Marvell Technology Group argues to pay less in damages for infringing on CMU patent
A $1.17 billion verdict is a “big number” but that alone doesn't justify reducing an award, a lawyer for Carnegie Mellon University argued Wednesday in the first of two days of post-verdict motion hearings in the university's patent case against a Bermuda-based chip manufacturer.
The law allows a judge to reduce a verdict that “shocks the conscience,” but if Marvell Technology Group Ltd pays the damages, it will still realize more than $4 billion in operating profits from the more than $10 billion it made from computer chips that used the university's patents, Patrick J. McElhinny said.
“That's not a shocking result when you put it in context,” he said.
A nine-person federal jury on Dec. 26 ruled that Marvell produced chips since 2003 that infringed on two patents CMU holds for noise-detection technology used in computer hard drives. The damage amount is based on a royalty of 50 cents for each of the 2.2 billion chips the company sold.
While Marvell contests the entire verdict, it argued Wednesday that, at the least, U.S. District Judge Nora Barry Fischer should reduce the damages to the number of chips it says were used inside the United States.
At most, that number could be about 557 million chips but actually should be 329 million, which would reduce damages to about $165 million, said Kathleen M. Sullivan, one of Marvell's attorneys.
“All the chips in the case are produced outside the United States,” she said. “The question is which chips came into the United States.”
In addition to disputing the number of chips subject to the royalty calculation, Marvell claims a more reasonable royalty is 3 cents per chip, which would bring the damages down to $9.9 million, Sullivan said.
McElhinny countered that the question is the infringing activity that led to the sales of the chips, and that activity happened inside the country, mainly at Marvell's U.S. headquarters in Santa Clara, Calif.
“The damage award is solidly rooted in the United States,” he said.
As for the rate, Marvell waived that argument when it didn't challenge it during the trial, he said.
CMU is asking Fischer to enhance the damages — up to tripling them — to punish Marvell for willfully infringing on its patents.
Brian Bowling is a staff writer for Trib Total Media. He can be reached at 412-325-4301 or email@example.com.
Show commenting policy
TribLive commenting policy
You are solely responsible for your comments and by using TribLive.com you agree to our Terms of Service.
We moderate comments. Our goal is to provide substantive commentary for a general readership. By screening submissions, we provide a space where readers can share intelligent and informed commentary that enhances the quality of our news and information.
While most comments will be posted if they are on-topic and not abusive, moderating decisions are subjective. We will make them as carefully and consistently as we can. Because of the volume of reader comments, we cannot review individual moderation decisions with readers.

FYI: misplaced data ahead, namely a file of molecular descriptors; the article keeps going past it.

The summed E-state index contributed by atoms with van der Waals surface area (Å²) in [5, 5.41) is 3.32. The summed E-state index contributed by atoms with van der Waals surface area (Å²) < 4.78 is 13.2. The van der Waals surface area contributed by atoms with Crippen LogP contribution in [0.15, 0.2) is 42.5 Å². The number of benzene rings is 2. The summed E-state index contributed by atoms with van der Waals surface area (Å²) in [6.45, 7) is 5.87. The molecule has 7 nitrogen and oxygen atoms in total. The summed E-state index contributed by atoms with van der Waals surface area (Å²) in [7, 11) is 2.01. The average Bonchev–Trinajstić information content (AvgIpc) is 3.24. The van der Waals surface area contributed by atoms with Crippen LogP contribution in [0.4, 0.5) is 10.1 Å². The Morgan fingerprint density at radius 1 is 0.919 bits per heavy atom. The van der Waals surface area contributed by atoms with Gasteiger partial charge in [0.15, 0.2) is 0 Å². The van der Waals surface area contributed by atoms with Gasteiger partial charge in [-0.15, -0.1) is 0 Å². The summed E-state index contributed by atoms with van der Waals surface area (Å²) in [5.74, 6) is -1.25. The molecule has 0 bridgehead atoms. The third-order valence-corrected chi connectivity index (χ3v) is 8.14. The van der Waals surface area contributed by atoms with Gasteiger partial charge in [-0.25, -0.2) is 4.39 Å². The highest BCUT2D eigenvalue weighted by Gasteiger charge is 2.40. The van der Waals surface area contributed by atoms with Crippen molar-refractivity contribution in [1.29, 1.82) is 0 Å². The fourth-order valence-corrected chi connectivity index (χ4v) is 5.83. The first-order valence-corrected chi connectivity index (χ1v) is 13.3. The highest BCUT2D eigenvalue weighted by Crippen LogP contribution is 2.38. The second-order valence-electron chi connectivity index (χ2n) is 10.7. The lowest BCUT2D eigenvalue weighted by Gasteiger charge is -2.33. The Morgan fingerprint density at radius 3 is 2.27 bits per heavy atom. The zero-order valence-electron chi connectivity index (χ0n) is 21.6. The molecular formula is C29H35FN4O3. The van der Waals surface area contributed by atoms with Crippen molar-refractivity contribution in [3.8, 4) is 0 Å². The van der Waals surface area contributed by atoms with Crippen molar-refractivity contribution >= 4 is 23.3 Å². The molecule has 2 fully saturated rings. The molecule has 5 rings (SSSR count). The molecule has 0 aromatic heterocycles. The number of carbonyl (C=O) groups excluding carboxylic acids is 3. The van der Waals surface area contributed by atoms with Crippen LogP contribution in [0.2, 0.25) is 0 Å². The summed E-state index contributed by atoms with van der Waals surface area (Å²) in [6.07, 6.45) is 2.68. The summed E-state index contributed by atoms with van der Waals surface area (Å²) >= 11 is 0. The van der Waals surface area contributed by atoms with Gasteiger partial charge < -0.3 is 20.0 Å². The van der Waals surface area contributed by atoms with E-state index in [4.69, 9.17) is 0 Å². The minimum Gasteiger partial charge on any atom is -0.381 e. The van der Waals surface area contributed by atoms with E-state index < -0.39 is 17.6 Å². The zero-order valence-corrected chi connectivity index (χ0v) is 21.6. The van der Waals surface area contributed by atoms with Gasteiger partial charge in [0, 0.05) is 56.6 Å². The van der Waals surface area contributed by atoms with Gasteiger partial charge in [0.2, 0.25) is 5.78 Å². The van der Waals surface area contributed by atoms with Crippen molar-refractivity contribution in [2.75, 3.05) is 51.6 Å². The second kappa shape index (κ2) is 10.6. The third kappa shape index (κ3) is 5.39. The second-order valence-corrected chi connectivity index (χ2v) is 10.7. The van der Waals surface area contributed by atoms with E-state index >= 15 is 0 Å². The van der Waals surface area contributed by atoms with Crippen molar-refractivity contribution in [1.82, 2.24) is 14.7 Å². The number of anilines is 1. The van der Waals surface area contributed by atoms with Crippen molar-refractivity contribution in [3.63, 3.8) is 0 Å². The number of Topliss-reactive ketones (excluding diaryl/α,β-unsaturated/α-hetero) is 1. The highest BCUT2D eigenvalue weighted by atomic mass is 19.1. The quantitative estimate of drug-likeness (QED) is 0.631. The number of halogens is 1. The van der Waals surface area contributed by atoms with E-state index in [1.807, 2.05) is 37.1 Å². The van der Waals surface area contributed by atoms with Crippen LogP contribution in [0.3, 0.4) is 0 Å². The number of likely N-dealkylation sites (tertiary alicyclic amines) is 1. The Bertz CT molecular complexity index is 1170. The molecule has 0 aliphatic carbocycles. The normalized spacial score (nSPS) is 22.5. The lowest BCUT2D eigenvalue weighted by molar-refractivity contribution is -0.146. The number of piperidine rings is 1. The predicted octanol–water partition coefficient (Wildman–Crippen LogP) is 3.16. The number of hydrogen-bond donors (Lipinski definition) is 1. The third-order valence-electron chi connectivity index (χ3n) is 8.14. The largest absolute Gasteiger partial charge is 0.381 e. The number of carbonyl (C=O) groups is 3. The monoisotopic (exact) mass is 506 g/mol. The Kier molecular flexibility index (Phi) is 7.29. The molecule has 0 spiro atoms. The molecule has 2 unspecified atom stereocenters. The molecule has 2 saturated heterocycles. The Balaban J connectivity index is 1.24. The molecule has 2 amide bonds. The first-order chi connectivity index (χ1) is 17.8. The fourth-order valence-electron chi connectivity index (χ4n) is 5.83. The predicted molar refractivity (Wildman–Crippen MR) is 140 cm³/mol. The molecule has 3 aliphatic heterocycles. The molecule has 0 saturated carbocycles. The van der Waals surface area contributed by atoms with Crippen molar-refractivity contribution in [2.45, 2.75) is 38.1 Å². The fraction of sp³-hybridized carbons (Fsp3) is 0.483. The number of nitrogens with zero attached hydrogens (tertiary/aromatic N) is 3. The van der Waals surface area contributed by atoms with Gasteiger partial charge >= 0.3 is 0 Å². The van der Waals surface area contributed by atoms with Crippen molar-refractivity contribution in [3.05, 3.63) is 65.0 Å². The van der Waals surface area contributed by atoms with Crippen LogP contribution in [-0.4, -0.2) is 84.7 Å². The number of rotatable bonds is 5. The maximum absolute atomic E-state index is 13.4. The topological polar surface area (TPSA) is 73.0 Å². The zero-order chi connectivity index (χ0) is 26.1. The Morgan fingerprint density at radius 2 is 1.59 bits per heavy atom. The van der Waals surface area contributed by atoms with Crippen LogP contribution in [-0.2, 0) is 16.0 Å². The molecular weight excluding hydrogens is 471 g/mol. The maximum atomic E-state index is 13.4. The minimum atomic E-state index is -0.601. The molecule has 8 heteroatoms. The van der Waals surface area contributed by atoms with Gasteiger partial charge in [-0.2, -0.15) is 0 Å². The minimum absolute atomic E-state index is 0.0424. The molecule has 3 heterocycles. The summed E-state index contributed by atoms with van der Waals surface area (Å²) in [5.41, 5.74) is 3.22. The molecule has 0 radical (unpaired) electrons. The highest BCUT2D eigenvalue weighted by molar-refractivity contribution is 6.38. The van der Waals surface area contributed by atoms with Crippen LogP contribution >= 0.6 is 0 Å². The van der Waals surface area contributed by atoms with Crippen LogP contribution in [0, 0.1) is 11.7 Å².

We value thoughtful comments representing a range of views that make their point quickly and politely. We make an effort to protect discussions from repeated comments either by the same reader or different readers.
We follow the same standards for taste as the daily newspaper. A few things we won't tolerate: personal attacks, obscenity, vulgarity, profanity (including expletives and letters followed by dashes), commercial promotion, impersonations, incoherence, proselytizing and SHOUTING. Don't include URLs to Web sites.
We do not edit comments. They are either approved or deleted. We reserve the right to edit a comment that is quoted or excerpted in an article. In this case, we may fix spelling and punctuation.
We welcome strong opinions and criticism of our work, but we don't want comments to become bogged down with discussions of our policies and we will moderate accordingly.
We appreciate it when readers and people quoted in articles or blog posts point out errors of fact or emphasis and will investigate all assertions. But these suggestions should be sent via e-mail. To avoid distracting other readers, we won't publish comments that suggest a correction. Instead, corrections will be made in a blog post or in an article.
- $500K grant to fund bike sharing comes through for Pittsburgh
- With Pittsburgh charges, feds target Uganda-based counterfeiting ring
- Strip District merchants say pay stations will drive out shoopers relying on free spots
- Motivation in slaying of Penn Hills couple remains unclear
- Tax exemptions cost Allegheny County governments $620M, auditor general reports
- Newsmaker: Gregory Reed
- Pittsburgh Public Schools adopts no-tax-increase budget for 2015
- Inspections will force Liberty Bridge lane closures on Friday
- PennDOT to begin changing Glenbury Street Friday, part of Route 51/ 88 intersection rehab
- Pennsylvania constables need oversight to reduce problems, officials say
- Lawyer quits Scaife case over possible conflict as PNC defends distributions